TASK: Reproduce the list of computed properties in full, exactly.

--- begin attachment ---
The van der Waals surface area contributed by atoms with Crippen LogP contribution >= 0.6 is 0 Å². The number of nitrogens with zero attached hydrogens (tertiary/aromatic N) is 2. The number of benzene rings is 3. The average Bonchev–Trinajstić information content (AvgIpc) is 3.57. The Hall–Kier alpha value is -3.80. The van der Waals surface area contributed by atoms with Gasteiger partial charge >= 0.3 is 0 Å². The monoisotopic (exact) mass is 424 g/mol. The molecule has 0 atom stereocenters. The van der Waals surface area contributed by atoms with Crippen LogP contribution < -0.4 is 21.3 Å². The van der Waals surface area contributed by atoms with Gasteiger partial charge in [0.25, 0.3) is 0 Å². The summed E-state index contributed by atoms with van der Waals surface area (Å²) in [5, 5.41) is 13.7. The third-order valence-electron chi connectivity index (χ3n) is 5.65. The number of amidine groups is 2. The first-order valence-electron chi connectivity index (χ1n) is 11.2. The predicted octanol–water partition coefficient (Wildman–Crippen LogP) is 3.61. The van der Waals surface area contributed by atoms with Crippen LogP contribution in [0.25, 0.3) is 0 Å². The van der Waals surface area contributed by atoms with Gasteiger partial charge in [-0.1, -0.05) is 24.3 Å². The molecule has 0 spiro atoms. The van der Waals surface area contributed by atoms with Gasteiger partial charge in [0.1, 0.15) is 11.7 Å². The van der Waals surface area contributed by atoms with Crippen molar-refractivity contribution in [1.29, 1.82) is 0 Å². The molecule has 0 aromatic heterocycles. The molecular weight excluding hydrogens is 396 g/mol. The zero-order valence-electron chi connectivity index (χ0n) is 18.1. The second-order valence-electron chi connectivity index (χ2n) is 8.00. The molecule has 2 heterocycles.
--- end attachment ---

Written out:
The van der Waals surface area contributed by atoms with Crippen LogP contribution >= 0.6 is 0 Å². The number of nitrogens with zero attached hydrogens (tertiary/aromatic N) is 2. The number of benzene rings is 3. The average Bonchev–Trinajstić information content (AvgIpc) is 3.57. The Hall–Kier alpha value is -3.80. The van der Waals surface area contributed by atoms with Gasteiger partial charge >= 0.3 is 0 Å². The monoisotopic (exact) mass is 424 g/mol. The molecule has 0 atom stereocenters. The van der Waals surface area contributed by atoms with Crippen LogP contribution < -0.4 is 21.3 Å². The van der Waals surface area contributed by atoms with Gasteiger partial charge in [0.25, 0.3) is 0 Å². The summed E-state index contributed by atoms with van der Waals surface area (Å²) in [5, 5.41) is 13.7. The third-order valence-electron chi connectivity index (χ3n) is 5.65. The number of amidine groups is 2. The first-order valence-electron chi connectivity index (χ1n) is 11.2. The predicted octanol–water partition coefficient (Wildman–Crippen LogP) is 3.61. The van der Waals surface area contributed by atoms with Crippen LogP contribution in [0.25, 0.3) is 0 Å². The van der Waals surface area contributed by atoms with Gasteiger partial charge in [-0.1, -0.05) is 24.3 Å². The molecule has 0 spiro atoms. The van der Waals surface area contributed by atoms with Gasteiger partial charge in [0.1, 0.15) is 11.7 Å². The van der Waals surface area contributed by atoms with Crippen molar-refractivity contribution in [1.29, 1.82) is 0 Å². The molecule has 0 aromatic heterocycles. The molecular weight excluding hydrogens is 396 g/mol. The zero-order valence-electron chi connectivity index (χ0n) is 18.1. The second-order valence-electron chi connectivity index (χ2n) is 8.00. The molecule has 2 heterocycles.